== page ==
Hekia Parata: her collapse – her beginning and end

image001In my early predictions for National and education following the 2008 elections, in the postings ‘Smoke and mirrors’, I said that education would be raided for funding as National in government is always intent on saving money from education to fund its three-yearly tax cuts. And as far as the teacher organisations were concerned I said they would swing from being tigers with Labour to pussy cats with National.

The origins of Parata’s dramatic collapse were inherent in Tolley’s subsequent reign but were dramatically forecast in a 2011 TV 1 pre-election debate between Phil Goff and John Key. 

In a 2011 posting I expressed it like this:

‘In last night’s debate John Key came out with a shocker about schools, a shocker we should make sure haunts him throughout his remaining years in office: He said (and I need help here with the exact wording) that “[Schools, teachers] are letting down [society, New Zealand, children, us].” The comment was made in the context of 33% of Maori children leaving secondary school with low level qualifications.’

‘It was said as an aside making it almost certain a true expression of his feelings.’ 

‘Let us settle for him saying “Schools are letting New Zealand down.” ’ 

‘After all I’ve written on the National government and education, it might surprise some that I was shocked, but I have been. For the elected head of a government to come out and say such a thing is without parallel in our political history and, I suspect, the political history of comparable countries.’

‘No ifs no buts – New Zealand schools are letting New Zealand down.’

‘In the last thirty years in Western countries, accountability has mainly been used against schools for their ‘failure’ to achieve the utopian impossibility of having children from straitened circumstances achieve as well as children from privileged ones. The fantastical pressing for ever rising accountability is used to justify ever greater political and bureaucratic intervention, and a breakdown in the trust in public schools.’

‘John Key you are, in the context of being a New Zealand prime minister for the public school children and teachers of New Zealand, a scumbag.’

[When interviewed on TV 3 I used this description of Key along with some other words of doubtful taste, which were cut, only to reappear on ‘Jono and Ben’ which was to make me famous with my grandchildren and a source of envy that continues to this day with their friends.]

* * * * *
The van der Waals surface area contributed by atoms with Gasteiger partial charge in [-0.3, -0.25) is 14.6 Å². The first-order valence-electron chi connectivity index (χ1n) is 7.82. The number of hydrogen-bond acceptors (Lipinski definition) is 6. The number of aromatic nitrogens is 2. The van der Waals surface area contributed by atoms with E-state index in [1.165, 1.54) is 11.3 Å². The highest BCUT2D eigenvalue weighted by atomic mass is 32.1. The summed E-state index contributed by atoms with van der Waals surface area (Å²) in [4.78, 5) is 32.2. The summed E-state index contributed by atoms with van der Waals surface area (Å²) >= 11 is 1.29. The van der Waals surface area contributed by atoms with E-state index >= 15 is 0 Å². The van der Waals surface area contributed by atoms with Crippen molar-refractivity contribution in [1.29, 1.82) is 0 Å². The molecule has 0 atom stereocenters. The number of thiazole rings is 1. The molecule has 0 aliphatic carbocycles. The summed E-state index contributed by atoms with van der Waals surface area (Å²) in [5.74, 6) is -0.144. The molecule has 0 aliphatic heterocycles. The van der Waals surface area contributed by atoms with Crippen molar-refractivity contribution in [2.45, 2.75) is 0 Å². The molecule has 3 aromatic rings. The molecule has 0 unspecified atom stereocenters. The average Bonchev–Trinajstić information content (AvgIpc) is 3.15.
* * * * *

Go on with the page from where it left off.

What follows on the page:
[I was truly taken aback with Key’s comments. As it happens, next day Key was to appear in Cambridge outside the town hall and I was heading to Papakura to speak at an NZEI graduation ceremony. I determined to confront him on the way and ask him if he wanted me to report his view to the young teachers to be honoured at the ceremony and the South Auckland teachers in attendance? Then to my dismay (in the sense of a lost opportunity) I found Karapiro School, which my grandchildren attended, was to be the school providing the welcoming party (Louise Upston’s children also went to the school). So to avoid what David Wulliams might today have written as ‘Gangsta Grandaddy’ I reluctantly absented myself.]

The 2011 posting then proceeded to speculate on who the minister of education might be and how things might work out.

I said:

‘It now appears that Anne Tolley has run out of puff and credit with teachers and that Hekia Parata was the likely replacement.’

‘The Parata whanau is a formidable one which thrives on antagonism. The capability of Parata family members is beyond question, their open-mindedness very much in. Hekia Parata’s charisma, intelligence, drive, East Coast ego, and oratorical skills, also her personal variability, will make dealing with her, in my view, even more of a challenge than dealing with Tolley’s frumpishness. Parata will be seen as having exuberant charm overlaying unwavering ruthlessness. Two characteristics to look out for are personal vindictiveness and being enamoured with power – the crunching joy of it. When that joy goes, she will. So let’s drain it.’

‘Parata family members are red-hot supporters of national standards. And, unlike Tolley, who only came to understand them, Parata family members do understand them, albeit from a mainly secondary perspective, they just refuse to countenance arguments opposing them. Any hope that she might be open to change is beyond the dangerously naïve.’

‘My prediction is that having thrown a bucket of water over Tolley, we will very soon be wishing all we could see of Parata is a pair of red shoes.’ 

This 2011 posting statement accurately predicts the behaviour and performance of the worst minister of education ever and the reasons for her collapse.

Her five years of personal vindictiveness and being enamoured with power included: